Observations from RoboBusiness 2018

By Ed O'Brien

Category:
Industry Trends

Innovations in Industrial Robotics and Drones Highlight Opportunities in Digital Transformation at RoboBusiness 2018  

The recent RoboBusiness 2018 robotics conference showcased a wide variety of new and innovative industrial robotics and drone systems.  Sponsors and presenters from such organizations as ABB Robotics, Future Robotix, Harmonic Drive, MITRE, Stanford UniversityULC Robotics, Universal Robots, and Vecna Robotics, among others, attended the conference.  These organizations shared their capabilities in industrial automation, logistics, military, and medical and surgical applications.

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An Articulating Robot Arm at RoboBusiness 2018

During the conference, I had the pleasure of co-presenting a workshop and moderating a fireside chat panel discussion on several digital transformation topics.  The former was on big data and analytics in robotics, and the latter was on AI and machine learning in robotics.  Deep insights were provided by data and analytics experts from Oneida Nation Enterprises, SAS, and Stanford University, who shared their experiences and observations in data management, analytics, deep learning, machine learning, and AI. 

Workshop presenters discussed expanded opportunities available for AI and robotics in manufacturing, and how new data strategies are being used to help improve organizational efficiencies and effectiveness.  A key takeaway is a realization that managing all this data is critically important to avoid a “drowning in data” scenario for operations personnel. 

Key discussion points during the session focused on the need for a coordinated data management strategy, including the need for basic (and not-so-basic) data management tasks.  Central to this strategy is the need for master data management, data cleansing, de-duping, AI, machine learning, and predictive analytics, which are becoming critically important to the success of today’s automated industrial organizations.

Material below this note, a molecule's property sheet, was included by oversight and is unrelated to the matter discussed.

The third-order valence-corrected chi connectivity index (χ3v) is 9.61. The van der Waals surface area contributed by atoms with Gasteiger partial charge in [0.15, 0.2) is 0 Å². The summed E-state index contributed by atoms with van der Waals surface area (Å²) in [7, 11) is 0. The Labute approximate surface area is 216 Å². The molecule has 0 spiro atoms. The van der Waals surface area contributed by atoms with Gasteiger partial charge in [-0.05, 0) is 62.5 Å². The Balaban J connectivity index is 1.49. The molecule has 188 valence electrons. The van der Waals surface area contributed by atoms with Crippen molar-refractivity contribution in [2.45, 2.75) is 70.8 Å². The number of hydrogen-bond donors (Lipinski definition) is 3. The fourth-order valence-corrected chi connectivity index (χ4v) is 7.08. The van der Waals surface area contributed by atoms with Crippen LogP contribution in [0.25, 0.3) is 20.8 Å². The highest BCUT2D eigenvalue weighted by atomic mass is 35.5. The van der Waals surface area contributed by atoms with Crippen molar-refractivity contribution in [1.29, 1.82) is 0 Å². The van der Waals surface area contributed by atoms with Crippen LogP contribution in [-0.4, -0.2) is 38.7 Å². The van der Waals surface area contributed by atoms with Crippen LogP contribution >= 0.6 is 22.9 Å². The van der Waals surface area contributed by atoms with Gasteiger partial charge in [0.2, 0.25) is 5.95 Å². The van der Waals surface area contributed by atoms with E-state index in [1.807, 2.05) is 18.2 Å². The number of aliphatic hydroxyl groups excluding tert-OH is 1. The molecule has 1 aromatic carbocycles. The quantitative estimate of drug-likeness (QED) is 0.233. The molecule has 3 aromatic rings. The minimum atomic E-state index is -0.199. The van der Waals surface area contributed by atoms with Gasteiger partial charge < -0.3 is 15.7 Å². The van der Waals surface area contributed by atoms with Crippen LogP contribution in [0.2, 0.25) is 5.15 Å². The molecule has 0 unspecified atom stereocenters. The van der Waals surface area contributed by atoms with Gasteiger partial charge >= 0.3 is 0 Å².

Another key takeaway from these workshop discussions included the need to manage data at the edge of the enterprise, particularly with sensor and robotics systems data.  Also important is a deeper understanding about managing the wide variety of data types present in today’s organizations, including both structured and unstructured data.

In the fireside chat panel discussion, speakers from SAS and Stanford University shared their observations about how deep learning, machine learning, and AI are helping to transform the robotics industry.  Discussions included how far AI technology has come, and how far it needs to go.  The overarching theme of this session was on how AI and robotics can amplify the capabilities of people, products, and manufacturing organizations.

Additional takeaways included an affirmation that we have come a long way in analytics and AI and machine learning in manufacturing and robotics, but we are still at the beginning of our journey.  Because of this, organizations need to be mindful of the need for foundational elements like master data management, data cleansing, and synchronization to provide a framework for improved IT and OT performance.  This leads to a better understanding of the stories being told through the underlying data, whether it be in structured or unstructured data formats.   

Consequently, such seemingly mundane tasks as data cleansing and de-duping are critical to the ongoing success of data-driven initiatives.  From there, machine learning and AI systems can then be finely-tuned to their specific applications. 

Discussions also included thoughts about factors driving the next wave of robotics through AI, the journey of robotics and AI, the need for robotics champion in organizations, and likely new technology applications for the next generations of robots.

Further takeaways include a realization that, there still needs to be a combination of human and machine insight -- a combination of both touch and technology -- to optimize the performance of production and assembly lines ad robotics systems.  This, coupled with focused strategy on data management, can help manufacturing and robotics organizations better understand and manage complex intelligent systems.  Also, organizations should look critically at the hype and reality of AI, knowing that there are ample market opportunities for AI and machine learning in manufacturing and robotics. 

In conclusion, the RoboBusiness exposition hall was filled with many interesting and innovative product demonstrations and success stories on existing and future robots.  Presentations highlighted the many opportunities to expand the use of robotics in manufacturing and logistics.  The conference was definitely informative and insightful, and an event to add to the shortlist for next year’s conference calendar.  

 

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